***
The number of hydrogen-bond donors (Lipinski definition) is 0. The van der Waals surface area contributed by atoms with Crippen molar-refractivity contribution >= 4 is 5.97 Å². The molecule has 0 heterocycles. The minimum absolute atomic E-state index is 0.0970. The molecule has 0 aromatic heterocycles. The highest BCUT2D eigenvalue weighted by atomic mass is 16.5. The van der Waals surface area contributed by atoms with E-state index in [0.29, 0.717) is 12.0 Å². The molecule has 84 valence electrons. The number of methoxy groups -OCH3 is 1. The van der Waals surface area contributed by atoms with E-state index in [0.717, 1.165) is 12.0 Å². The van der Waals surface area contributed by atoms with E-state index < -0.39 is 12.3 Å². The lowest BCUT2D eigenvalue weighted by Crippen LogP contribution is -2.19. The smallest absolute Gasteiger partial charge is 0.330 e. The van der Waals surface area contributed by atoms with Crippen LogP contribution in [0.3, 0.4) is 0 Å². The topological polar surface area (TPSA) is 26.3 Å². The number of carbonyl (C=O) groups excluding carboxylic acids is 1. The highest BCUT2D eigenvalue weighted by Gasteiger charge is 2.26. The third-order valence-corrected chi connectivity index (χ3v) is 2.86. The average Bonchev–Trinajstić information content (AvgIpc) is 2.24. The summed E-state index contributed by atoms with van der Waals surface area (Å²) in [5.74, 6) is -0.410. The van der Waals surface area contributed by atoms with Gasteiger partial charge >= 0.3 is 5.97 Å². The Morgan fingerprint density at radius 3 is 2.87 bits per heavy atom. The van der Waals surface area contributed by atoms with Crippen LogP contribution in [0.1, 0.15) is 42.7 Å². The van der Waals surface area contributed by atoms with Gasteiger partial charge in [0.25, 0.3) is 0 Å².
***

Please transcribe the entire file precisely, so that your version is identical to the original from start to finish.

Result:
The number of hydrogen-bond donors (Lipinski definition) is 0. The van der Waals surface area contributed by atoms with Crippen molar-refractivity contribution >= 4 is 5.97 Å². The molecule has 0 heterocycles. The minimum absolute atomic E-state index is 0.0970. The molecule has 0 aromatic heterocycles. The highest BCUT2D eigenvalue weighted by atomic mass is 16.5. The van der Waals surface area contributed by atoms with E-state index in [0.29, 0.717) is 12.0 Å². The molecule has 84 valence electrons. The number of methoxy groups -OCH3 is 1. The van der Waals surface area contributed by atoms with E-state index in [0.717, 1.165) is 12.0 Å². The van der Waals surface area contributed by atoms with E-state index < -0.39 is 12.3 Å². The lowest BCUT2D eigenvalue weighted by Crippen LogP contribution is -2.19. The smallest absolute Gasteiger partial charge is 0.330 e. The van der Waals surface area contributed by atoms with Crippen LogP contribution in [0.3, 0.4) is 0 Å². The topological polar surface area (TPSA) is 26.3 Å². The number of carbonyl (C=O) groups excluding carboxylic acids is 1. The highest BCUT2D eigenvalue weighted by Gasteiger charge is 2.26. The third-order valence-corrected chi connectivity index (χ3v) is 2.86. The average Bonchev–Trinajstić information content (AvgIpc) is 2.24. The summed E-state index contributed by atoms with van der Waals surface area (Å²) in [5.74, 6) is -0.410. The van der Waals surface area contributed by atoms with Gasteiger partial charge >= 0.3 is 5.97 Å². The Morgan fingerprint density at radius 3 is 2.87 bits per heavy atom. The van der Waals surface area contributed by atoms with Crippen LogP contribution in [0.1, 0.15) is 42.7 Å². The van der Waals surface area contributed by atoms with Gasteiger partial charge in [0.25, 0.3) is 0 Å².